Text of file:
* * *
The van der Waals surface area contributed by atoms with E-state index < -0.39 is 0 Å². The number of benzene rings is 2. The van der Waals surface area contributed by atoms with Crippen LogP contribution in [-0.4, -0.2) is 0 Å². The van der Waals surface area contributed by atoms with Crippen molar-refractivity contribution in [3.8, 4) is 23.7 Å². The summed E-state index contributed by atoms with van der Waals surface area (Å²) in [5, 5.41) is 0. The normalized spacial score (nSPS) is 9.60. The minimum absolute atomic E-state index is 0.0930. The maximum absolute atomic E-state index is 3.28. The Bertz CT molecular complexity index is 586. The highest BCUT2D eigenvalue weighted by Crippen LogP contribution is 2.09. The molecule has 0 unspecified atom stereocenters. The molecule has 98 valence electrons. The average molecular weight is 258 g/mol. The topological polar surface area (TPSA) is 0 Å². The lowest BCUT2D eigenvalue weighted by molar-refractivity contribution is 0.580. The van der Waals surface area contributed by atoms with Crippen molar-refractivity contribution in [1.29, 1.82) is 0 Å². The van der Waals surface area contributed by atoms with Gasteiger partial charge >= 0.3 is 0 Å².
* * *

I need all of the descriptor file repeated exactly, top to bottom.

The van der Waals surface area contributed by atoms with E-state index < -0.39 is 0 Å². The number of benzene rings is 2. The van der Waals surface area contributed by atoms with Crippen LogP contribution in [-0.4, -0.2) is 0 Å². The van der Waals surface area contributed by atoms with Crippen molar-refractivity contribution in [3.8, 4) is 23.7 Å². The summed E-state index contributed by atoms with van der Waals surface area (Å²) in [5, 5.41) is 0. The normalized spacial score (nSPS) is 9.60. The minimum absolute atomic E-state index is 0.0930. The maximum absolute atomic E-state index is 3.28. The Bertz CT molecular complexity index is 586. The highest BCUT2D eigenvalue weighted by Crippen LogP contribution is 2.09. The molecule has 0 unspecified atom stereocenters. The molecule has 98 valence electrons. The average molecular weight is 258 g/mol. The topological polar surface area (TPSA) is 0 Å². The lowest BCUT2D eigenvalue weighted by molar-refractivity contribution is 0.580. The van der Waals surface area contributed by atoms with Crippen molar-refractivity contribution in [1.29, 1.82) is 0 Å². The van der Waals surface area contributed by atoms with Gasteiger partial charge >= 0.3 is 0 Å².